In early blind subjects, both tasks evoked an extensive bilateral distribution of significant responses throughout currently defined visuotopic areas [V1, V2, V3, V3A, ventral posterior (VP), V4v, V7, V8, lateral occipital (LO), and middle temporal area (MT)]; the left hemisphere contained greater activity (Fig. 1). Ventral visual areas (V1v, V2v, VP, and V4v) were more responsive, especially during Braille reading (Fig. 1A). The latter distinction was more evident in the right hemisphere. In V1, V2, V3, VP, and V4v, which display spatially distinctive retinotopic eccentricities in sighted subjects (Tootell et al., 1998), activity in blind subjects was paramount in parafoveal, mostly absent in foveal, and scattered through peripheral representations. The more confined distribution of responses evoked during the Braille task best illustrates this correlation of visual cortex activity in blind people and standard retinotopic maps obtained using visual stimulation and sighted subjects (Fig. 1A). Responses in blind people also occurred throughout the next tier of visual areas (V7, V8, LO, and MT). Activity in the latter regions was bilateral for verb generation with heard nouns (auditory task) and predominated in the left hemisphere with Braille-read nouns.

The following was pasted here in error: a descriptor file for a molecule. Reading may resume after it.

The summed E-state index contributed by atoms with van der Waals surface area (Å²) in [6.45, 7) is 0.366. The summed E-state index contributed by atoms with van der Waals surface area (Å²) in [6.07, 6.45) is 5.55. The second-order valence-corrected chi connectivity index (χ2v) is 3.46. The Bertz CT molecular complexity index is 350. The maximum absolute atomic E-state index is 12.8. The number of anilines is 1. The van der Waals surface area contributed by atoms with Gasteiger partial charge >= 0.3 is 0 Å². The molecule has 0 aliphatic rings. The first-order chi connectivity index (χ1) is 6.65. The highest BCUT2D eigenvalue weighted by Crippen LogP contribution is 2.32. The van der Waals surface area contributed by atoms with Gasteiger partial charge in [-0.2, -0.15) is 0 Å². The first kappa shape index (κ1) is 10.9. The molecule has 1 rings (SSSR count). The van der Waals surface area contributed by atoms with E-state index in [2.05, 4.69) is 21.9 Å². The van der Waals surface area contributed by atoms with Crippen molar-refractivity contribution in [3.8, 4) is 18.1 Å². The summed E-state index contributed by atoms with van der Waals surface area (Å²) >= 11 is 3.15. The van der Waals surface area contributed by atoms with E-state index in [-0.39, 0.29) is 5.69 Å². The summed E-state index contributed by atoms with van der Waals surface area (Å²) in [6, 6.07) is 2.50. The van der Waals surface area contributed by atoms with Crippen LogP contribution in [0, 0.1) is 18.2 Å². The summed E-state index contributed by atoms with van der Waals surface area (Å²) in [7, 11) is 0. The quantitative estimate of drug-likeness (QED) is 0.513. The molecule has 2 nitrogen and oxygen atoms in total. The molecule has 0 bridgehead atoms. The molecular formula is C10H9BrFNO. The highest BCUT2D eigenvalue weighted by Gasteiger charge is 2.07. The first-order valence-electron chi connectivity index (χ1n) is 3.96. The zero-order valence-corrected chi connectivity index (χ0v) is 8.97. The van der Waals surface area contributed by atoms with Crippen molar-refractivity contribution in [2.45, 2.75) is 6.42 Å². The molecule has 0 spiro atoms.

Late blind people also showed activity in several visual regions. In contrast to results from early blind subjects, responses were greater in the right hemisphere for the Braille task (Fig. 1A) and in the right V1v for the auditory task. However, right hemisphere-dominant responses were elicited only during the Braille task for higher visual areas. Striking was that responses were more confined to parafoveal parts of affected visual areas. The right hemisphere in both studies, for example, contained activity near the centers of V1d, V1v, V2d, V2v, V3, VP, V3A, and V4v. A similar pattern occurred throughout the same regions in the left hemisphere for the auditory task. Small responses were also concentrated in parafoveal parts of dorsal and ventral V1 and V2 in the left hemisphere during the Braille task. With the exception of V8, and possibly LO, higher tier visual areas showed little activity in these subjects.